18 November 2008, The Guardian
The International Energy Agency (IEA) said on Tuesday that carbon capture and storage should be part of any global deal to curb emissions of heat-trapping carbon dioxide beyond 2012. IEA chief economist Fatih Birol said carbon capture and storage should fall under Clean Development Mechanism (CDM) rules, which provides emission credits to the developed world for bringing cleaner technology to poorer countries. "We will definitely push for carbon capture and storage to be accepted within the CDM mechanism -- that will be our main message in Poznan," he told Reuters, referring to Polish city which will host U.N. sponsored climate talks on Dec. 1-12.
18 November 2008, CNN
The International Energy Agency has called for a global energy revolution to ensure future supplies and to stem the rise of greenhouse gas emissions. In its annual report -- 2008 World Energy Outlook (WEO) -- published last week, the agency describes the worlds energy system as being "at a crossroads" and calls for traditional supply and consumption methods to be overhauled.
18 November 2008, AGI Energia
Per realizzarli, bisogna attuare una rivoluzione energetica. Questa edizione del World Energy Outlook mostra come si possa ottenere questo risultato attraverso misure politiche incisive, ne indica i costi e descrive inoltre le conseguenze di un eventuale fallimento delle stesse.
17 November 2008, The Age
When the worlds environment ministers gather in the Polish city of Poznan next month to discuss the new global climate deal, the Federal Government will announce its long-awaited short-term targets for reducing greenhouse emissions. This will give the world an opportunity to assess the scope of Australias climate change credentials and ambition. The latest World Energy Outlook from the conservative International Energy Agency underlines the fundamental choice before the Government: introduce strong targets and policies to help stimulate multitrillion-dollar investments in creating a clean energy system or, in the words of the energy agency, face "catastrophic and irreversible damage to the global climate".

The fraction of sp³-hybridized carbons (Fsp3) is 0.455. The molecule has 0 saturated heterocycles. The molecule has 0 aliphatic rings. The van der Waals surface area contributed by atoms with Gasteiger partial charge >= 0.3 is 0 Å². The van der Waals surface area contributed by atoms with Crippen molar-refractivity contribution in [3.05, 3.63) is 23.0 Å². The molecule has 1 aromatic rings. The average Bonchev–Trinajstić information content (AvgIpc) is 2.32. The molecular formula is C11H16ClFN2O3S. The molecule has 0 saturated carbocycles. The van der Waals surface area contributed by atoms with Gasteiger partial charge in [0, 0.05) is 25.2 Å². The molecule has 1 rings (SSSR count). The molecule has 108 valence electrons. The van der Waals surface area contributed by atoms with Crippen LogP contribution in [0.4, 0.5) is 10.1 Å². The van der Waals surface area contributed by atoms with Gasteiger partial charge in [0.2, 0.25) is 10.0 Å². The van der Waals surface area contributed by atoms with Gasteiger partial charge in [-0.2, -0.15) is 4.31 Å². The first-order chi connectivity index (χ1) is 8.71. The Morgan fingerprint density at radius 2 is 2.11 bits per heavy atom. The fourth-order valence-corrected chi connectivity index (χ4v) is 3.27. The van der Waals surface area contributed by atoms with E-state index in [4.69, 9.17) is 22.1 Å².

15 November 2008, Time Magazine
But the respite could be brief, according to the International Energy Agencys analysts. The Paris-based organizations annual World Energy Outlook, released on Wednesday, predicts that oil prices will start a steep climb soon, and by 2030 will settle around $120 a barrel - more than double this weeks price - as producers face rocketing costs of equipment such as drills and rigs, and are forced into the increasingly expensive business of extracting oil from less accessible fields, many of them far out at sea.
14 November 2008, Arab News
When Fatih Birol announced that he and his team, while compiling their much awaited annual analysis of the energy world - The World Energy Outlook - would also undertake field by field analysis of the historical production trends of 800 major oil producing fields of the world - on which the world is dependent for its energy supplies - every one was taken by surprise.
14 November 2008, Bloomberg
The International Energy Agency warned that slower investment in new oil projects by OPEC member countries in the aftermath of the global economic slowdown may cause an energy-supply crunch in the next two decades. "Many projects will be delayed because of the economic crisis," Nobuo Tanaka, Executive Director of the Paris-based adviser to 28 nations, said today in an interview with Bloomberg News in Tokyo. "The biggest concern I have is that there may be a supply disruption in the years ahead when the global economy and oil demand recover."
14 November 2008, Livemint.com, India
The view that the era of cheap oil is over is well endorsed. The just released World Energy Outlook 2008 by the International Energy Agency has called for a global low carbon and renewable energy revolution in spite of the financial crisis.
13 November 2008, The Times
Long-term global temperatures are on course to rise by 6C (43F) unless radical changes are adopted in the way that the world produces energy, the International Energy Agency (IAE) said yesterday. In its 2008 World Energy Outlook, the IEA said that if present trends continued, greenhouse gas emissions from the burning of coal, oil and gas would be driven up inexorably, putting the world on track for a doubling in atmospheric carbon dioxide levels by the end of the century.
13 November 2008, ABC News
The International Energy Agency (IEA) has warned that massive investments are needed in the oil industry and alternative power sources if the world is to avoid a shortage of fuel. In its outlook for 2008, the agency predicts that demand from India and China will cause the price of oil to reach $US200 a barrel by 2030. The agencys chief economist, Dr Fatih Birol, has told ABC Radios AM program that even though prices have fallen recently the era of cheap oil is over. "Once the economy recovers and the demand bounces back, we think about 2010, 2011, we may be caught by surprise and this will be a nasty surprise, which would mean that we can see prices which may be even higher than what we have seen last summer," he said.